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Default Re: Tubeless tires?

Quote:
Originally Posted by DavidG View Post
Sheldon,


Pursuant to V8COOPMAN's comment and my own thinking, I assume that the only reason you sealed the spoke welds on the rims was to prevent leakage of air around any spoke weld that was not air tight, correct? Obviously it wasn't to protect an inner tube given that you did not use inner tubes.



I did not have to seal the wheels that had welded spokes-they were air tight,only sealed the adjustable spoke wheels.
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Old 08-27-2019, 06:38 AM   #11
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Default Re: Tubeless tires?

Rims made for tubeless tires have a small bead just in from where the bead of the tire sits and it's only on the "out side" of the rim. The theory is that if a car is suddenly put into a hard turn, such as trying to avoid an accident, the side loading on the tire could pull the tire far enough to break the air seal resulting in a blow out at precisely the wrong time. People who say that they've used them for years without a problem have never been in a situation requiring evasive measures. People who have had a tire failure during an evasive maneuver are probably not likely to post on this forum anymore.
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Old 08-27-2019, 08:10 AM   #12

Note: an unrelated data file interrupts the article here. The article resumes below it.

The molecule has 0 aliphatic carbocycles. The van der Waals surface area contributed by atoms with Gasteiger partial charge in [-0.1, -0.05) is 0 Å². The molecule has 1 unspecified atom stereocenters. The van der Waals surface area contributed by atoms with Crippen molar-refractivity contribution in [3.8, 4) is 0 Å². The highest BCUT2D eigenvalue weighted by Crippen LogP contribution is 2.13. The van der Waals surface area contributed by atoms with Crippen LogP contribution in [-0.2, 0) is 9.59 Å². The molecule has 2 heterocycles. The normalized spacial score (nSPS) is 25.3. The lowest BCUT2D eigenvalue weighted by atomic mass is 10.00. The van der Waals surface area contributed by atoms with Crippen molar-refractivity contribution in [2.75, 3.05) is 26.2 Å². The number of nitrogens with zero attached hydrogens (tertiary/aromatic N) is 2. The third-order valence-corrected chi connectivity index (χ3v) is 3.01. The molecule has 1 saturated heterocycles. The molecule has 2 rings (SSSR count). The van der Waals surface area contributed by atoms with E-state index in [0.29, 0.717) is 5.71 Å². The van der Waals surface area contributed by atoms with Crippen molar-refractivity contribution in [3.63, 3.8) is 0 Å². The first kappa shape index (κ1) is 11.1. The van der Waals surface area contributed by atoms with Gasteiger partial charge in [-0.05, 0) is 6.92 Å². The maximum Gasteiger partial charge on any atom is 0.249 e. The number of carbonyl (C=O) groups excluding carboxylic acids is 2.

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Default Re: Tubeless tires?

Guys, guys, I keep hearing a myth repeated.

The "bumps are for tubeless tyes."

Wrong.

Tubeless tyres were introduced many years before the bumps were thought of.

Millions of motorists did billions of miles on tubeless tyres before the bumps were introduced.

I have not run any early ford on tubeless, but my 58 GMC had less problems running tubeless than it did with tubes, admittedly with radial tyres.

No bumps in sight.

Don't let the lack of bumps put you off.

As with all things, good maintenance of tyre pressures and inspection of tyre condition is always a necessity.

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Old 08-27-2019, 09:24 AM   #13
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Default Re: Tubeless tires?

A relevant safety topic. Tubeless OR bias.

A good friend of mine just lost his 40 coupe due to running OLD tires. At 50-60 mph, a blowout on the LR tire had a chunk of rubber tear out the filler neck to the gas tank, and sparks (probably from the bare wheel on the road) ignited the tank that was filled for a rod run.
We all need to think about this, tires that LOOK GREAT and have lots of tread due to not much driving can be older then 10 years. I think the tires in question here were closer to 20 years old. Don't let this happen to you. This is the second person this summer I know that has had an old tire either blow out or separate.
I just uploaded pictures to a new album called MISC of the aftermath.

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Old 08-27-2019, 11:21 AM   #14
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Default Re: Tubeless tires?

Here in France if the tire is over 10 yrs old it or they must be replaced.Per axle the tires (2)must be the same brand and size.Insurance will reject a claim if that was the cause of the accident.
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Old 08-27-2019, 05:53 PM   #15
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Default Re: Tubeless tires?

i agree with mart, tubeless tires were out long before the extra bump on the rim, which my theory is that its there to help center the tire on the rim.i do notice on older drop center type wheels, model A thru 48 ish, it seems the tire is fairly loose on the rim until its inflated. that extra bump would help to center it and probably make it seat and seal faster when inflating. just my thoughts, no data behind me